Even so, the fact that the teens are British is an actual innovation within the genre (in the same way that Cold Prey was innovative in that it was a slasher movie where you had to read subtitles). Maybe I’m being generous, but such razor thin distinctions are necessary when you are analyzing a “teens in a creepy house being stalked by a killer” movie. The most interesting aspect of the movie to me was simply the juxtaposition of hot final girl Molly (Emma Griffiths Malin) with the creepy and decrepit setting. Specifically, her outfit; tight magenta jeans, a pop art jean jacket, a leopard print blouse and cowboy boots. I know some people might call that outfit tacky, but I call those people tacky.

Tuesday, March 13, 2012

Rare Westerns on Netflix Instant Watch Capsule Reviews, vol.20

El Paso (1949)

John Payne is a lawyer that heads to El Paso to get a judge’s signature, when he finds out that the town is being held in terror by Sterling Hayden, who strongarms citizens by employing a crooked justice system. The judge is a drunk pushover, and Hayden makes himself and his cronies jury members in order to unfairly imprison people who don’t follow Hayden’s law. Payne sees this corrupt process at work and tries to reason with everyone, explaining how a proper law system needs to function. He gets bored with reason, so he trains with a Mexican gunfighter named “Del Nacho” (that’s Spanish for “of the nacho”) and becomes a double barrel ass kicking machine. Way too long at 103 minutes considering the slight plot, but the movie does make a considered attempt to explain what makes a fair justice system, and that vigilantism is not a good long term solution. The movie is also beautifully photographed (in Cinecolor), and there are some nice stylistic flourishes, like the fast cut gun training montage, and the final shootout in a windstorm.

The transfer is excellent most of the time, but certain sections look “off” in different ways (either grainier, or with orange skin tones, or looking washed out). Never available on home video. John Payne also starred in two other rare westerns on Netflix instant that have never been released on home video: Passage West (1951) and The Vanquished (1953)

The Redhead and the Cowboy (1951)

Glenn Ford is smitten with a redhead he spots in a dancehall, but little does he know that she (Rhonda Fleming) is a confederate spy sent on a mission to provide secret information to a confederate official about a Union gold shipment. In pure North by Northwest fashion, a liaison of Rhonda is murdered by getting knifed in the back, and he happens to stumble into Glenn, who then becomes framed for the murder. He is forced to flee with Rhonda as he tries to prove his innocence, with Rhonda being the only witness who knows he wasn’t the murderer. Along the way, they bump into numerous shady characters using spy passwords and secret meetings to talk to people along the spy chain while avoiding shady characters trying to intercept the information about the gold shipment. This could be categorized as a noir western, but strikes me more specifically as a 39 Steps-esque “on the run” spy thriller transplanted to the Civil War. Not quite Hitchcock-esque, mind you, but overall a tense, twisty, and very watchable western thriller that is fairly unique, and Ford is pretty excellent in the “innocent man” role. Highly recommended, and definitely not your standard B-western.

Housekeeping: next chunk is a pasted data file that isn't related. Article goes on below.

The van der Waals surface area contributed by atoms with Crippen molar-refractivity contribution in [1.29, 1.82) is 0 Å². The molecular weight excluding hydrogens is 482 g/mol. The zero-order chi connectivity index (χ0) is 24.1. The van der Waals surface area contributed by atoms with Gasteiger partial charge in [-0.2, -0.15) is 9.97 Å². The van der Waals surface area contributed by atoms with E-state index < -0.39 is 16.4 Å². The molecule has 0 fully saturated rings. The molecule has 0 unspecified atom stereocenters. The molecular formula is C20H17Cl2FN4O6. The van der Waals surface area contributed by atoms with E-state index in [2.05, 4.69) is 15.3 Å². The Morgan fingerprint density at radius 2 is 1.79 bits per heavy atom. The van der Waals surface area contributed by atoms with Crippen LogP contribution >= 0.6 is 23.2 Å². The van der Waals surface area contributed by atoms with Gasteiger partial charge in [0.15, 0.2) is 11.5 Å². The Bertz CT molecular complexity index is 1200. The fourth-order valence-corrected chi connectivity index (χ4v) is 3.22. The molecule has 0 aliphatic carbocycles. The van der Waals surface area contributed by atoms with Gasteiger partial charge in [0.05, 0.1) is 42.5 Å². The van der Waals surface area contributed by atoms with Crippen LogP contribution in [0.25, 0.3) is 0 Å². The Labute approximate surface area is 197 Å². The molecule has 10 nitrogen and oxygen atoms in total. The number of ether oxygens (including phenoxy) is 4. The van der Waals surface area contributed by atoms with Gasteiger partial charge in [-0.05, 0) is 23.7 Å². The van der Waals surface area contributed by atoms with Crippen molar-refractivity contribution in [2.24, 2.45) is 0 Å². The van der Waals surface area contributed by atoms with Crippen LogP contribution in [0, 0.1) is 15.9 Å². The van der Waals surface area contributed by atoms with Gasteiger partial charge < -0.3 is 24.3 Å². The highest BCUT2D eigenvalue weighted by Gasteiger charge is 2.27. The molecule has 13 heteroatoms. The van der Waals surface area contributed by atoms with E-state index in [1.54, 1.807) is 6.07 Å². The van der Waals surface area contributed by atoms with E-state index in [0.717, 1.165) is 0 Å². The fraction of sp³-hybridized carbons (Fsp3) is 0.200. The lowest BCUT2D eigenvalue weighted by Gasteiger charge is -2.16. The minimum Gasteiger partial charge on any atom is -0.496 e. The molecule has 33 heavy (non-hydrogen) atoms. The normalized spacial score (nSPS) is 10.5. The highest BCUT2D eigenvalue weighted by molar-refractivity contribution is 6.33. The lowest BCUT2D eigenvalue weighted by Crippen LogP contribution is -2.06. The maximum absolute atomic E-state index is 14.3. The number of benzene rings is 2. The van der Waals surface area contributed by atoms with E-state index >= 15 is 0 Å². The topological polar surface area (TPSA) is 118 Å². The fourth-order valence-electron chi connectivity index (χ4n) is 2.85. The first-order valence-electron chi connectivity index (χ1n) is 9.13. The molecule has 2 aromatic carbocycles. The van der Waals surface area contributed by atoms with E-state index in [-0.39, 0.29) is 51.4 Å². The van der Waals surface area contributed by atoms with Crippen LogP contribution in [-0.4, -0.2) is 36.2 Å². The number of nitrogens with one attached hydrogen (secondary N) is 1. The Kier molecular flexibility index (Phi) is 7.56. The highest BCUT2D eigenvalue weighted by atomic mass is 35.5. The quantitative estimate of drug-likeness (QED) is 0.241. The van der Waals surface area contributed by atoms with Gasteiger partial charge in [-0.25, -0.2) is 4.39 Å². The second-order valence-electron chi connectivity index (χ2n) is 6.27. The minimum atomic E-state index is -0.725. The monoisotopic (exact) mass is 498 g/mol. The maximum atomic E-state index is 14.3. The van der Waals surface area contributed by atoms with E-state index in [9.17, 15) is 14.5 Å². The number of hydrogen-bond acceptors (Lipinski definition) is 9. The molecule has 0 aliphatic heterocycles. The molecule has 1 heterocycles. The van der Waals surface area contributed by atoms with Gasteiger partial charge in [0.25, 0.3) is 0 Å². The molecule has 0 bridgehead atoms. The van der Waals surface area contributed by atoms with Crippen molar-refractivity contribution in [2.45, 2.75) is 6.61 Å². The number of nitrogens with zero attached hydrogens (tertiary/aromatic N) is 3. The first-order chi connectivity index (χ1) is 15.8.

The black and white transfer is pretty solid, but has ghosting issues and could be sharper; it’s certainly watchable. Never released on home video.

The Lawless Nineties 1936

Anti-democracy marauders threaten townspeople in Wyoming to keep them from voting, and John Wayne and his buddy come to town to take care of the leader of the outlaws. Wayne hooks up with and protects the owner of a newspaper (Gabby Hayes) who is trying to use the paper to expose corruption and help Wyoming become a state (also, he has a beautiful daughter, played by Ann Rutherford, that catches Wayne's eye). The Duke’s partner is killed by cronies of the “committee of law and order”, which is actually a democracy smashing front, and Wayne kicks ass and takes names and wins Ann’s hand in the process (although you probably saw that coming). A fairly raucous and exciting B-western with an interesting villain that opposes democracy for selfish reasons, but under the guise of “law and order”. However, the movie occasionally stops to showcase “comic relief” from Hayes’ two black servants, a bit more egregious than usual and extremely forced. Otherwise, this is probably a good example of the kind of B-westerns Wayne made before Stagecoach made him a star.

Previously available on VHS. The transfer is pretty good, several notches above VHS, and certainly acceptable for a B-western from the mid 30’s.

Monday, March 12, 2012

POOLBOY: DROWNING OUT THE FURY (2011) - action spoof movie cocaine for your eyeballs and your earholes and your groinspot

Sal Bando (Kevin Sorbo) is a true American hero who believes in apple pie and baseball heroes and Betsy Ross and maintaining a nice lawn. He served his country through 48 tours of Vietnam, and returns home to the greater Los Angeles area to finally reunite with his loving family. He wants to start anew as a pool cleaner, just as he had promised a fellow soldier and fellow aspiring pool cleaner right before he was blown to smithereens. However, his homeland no longer resembles the one he left behind to go to war. The streets of Van Nuys have turned mean, overrun by Mexicans and crime and stock footage, in that order. Not only that, but pool cleaning has become the domain of the illegal immigrant, taking jobs away from hard working white folks who pay their taxes and put their faith in Jesus.